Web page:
A witness testified he had seen a Briton flick a burning cigarette onto dry grass, but under cross-examination there was some discrepancy.
The testimony came Tuesday, the opening day of the much-delayed trial of Anthony Cooper, accused of starting the January 2006 fire on one of South Africa's best known landmarks. Cooper is accused of culpable homicide and violating the National Forestry Act.
Cooper has pleaded not guilty to both charges. His attorney, Reuben Liddell, told the court Cooper tried to stomp out the fire started when a match he had used to light a cigarette flew out of control into the grass.
An elderly British tourist, Janet Chesworth, died of smoke inhalation. South African officials said the death toll would have been much higher if high winds had not closed the cable car transporting people to the mountaintop.
Taxi driver Craig Ward told the court he was parked near the lower cable car station waiting for possible customers. He noticed Cooper walking down the slope smoking and then saw that he had "flicked something" out of the car window on to the grass, according to the South African Press Association.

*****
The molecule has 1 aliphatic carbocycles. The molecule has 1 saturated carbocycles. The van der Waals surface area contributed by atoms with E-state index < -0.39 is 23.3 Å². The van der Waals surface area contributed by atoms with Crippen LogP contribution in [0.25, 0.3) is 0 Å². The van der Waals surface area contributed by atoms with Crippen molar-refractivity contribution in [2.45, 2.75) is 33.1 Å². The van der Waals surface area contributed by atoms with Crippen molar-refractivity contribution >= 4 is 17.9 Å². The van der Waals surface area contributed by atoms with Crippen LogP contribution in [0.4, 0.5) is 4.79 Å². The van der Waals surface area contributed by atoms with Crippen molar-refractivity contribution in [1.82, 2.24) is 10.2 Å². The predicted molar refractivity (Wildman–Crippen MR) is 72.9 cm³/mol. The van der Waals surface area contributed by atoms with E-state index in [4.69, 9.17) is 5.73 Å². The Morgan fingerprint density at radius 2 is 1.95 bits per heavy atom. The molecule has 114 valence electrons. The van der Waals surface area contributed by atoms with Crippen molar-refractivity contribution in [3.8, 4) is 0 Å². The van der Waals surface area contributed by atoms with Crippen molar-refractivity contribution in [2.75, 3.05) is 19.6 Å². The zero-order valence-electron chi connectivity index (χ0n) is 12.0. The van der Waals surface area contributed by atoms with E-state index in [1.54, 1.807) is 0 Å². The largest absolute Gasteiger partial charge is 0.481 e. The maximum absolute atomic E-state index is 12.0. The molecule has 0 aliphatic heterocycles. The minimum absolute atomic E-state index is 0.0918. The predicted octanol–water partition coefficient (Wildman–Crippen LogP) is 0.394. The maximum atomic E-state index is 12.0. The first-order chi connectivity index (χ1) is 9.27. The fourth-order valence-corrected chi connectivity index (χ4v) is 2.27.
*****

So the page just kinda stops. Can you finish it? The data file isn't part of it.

However, under cross-examination from the defense team, Ward conceded that he had merely assumed it was a burning cigarette butt.
Defense attorney Liddell told the court Cooper denied having flicked a cigarette butt from the window of his car. Cooper said he had lit a cigarette in his car, with the driver's window open, and that a flaming piece of the match had shot out of control into the grass.
Cooper denied having walked to his car smoking, Liddel said.
When a fire started, Cooper tried to stomp it out, and had called for help, but no one had responded. He then dialed an emergency number on his cell phone, which had activated the various agencies, including the fire brigade and the nature conservation department, SAPA quoted Liddell as saying.
The fire service and park wardens were quickly on the scene but by then it was too late.
Tuesday's hearing was later convened at the scene for an inspection. The case continues on Wednesday, when prosecutors were to call a second witness.
The choice of the city of Helsinki is not incidental as the capital of Finland had hosted US-Soviet negotiations on the limitation of nuclear stockpiles in 1969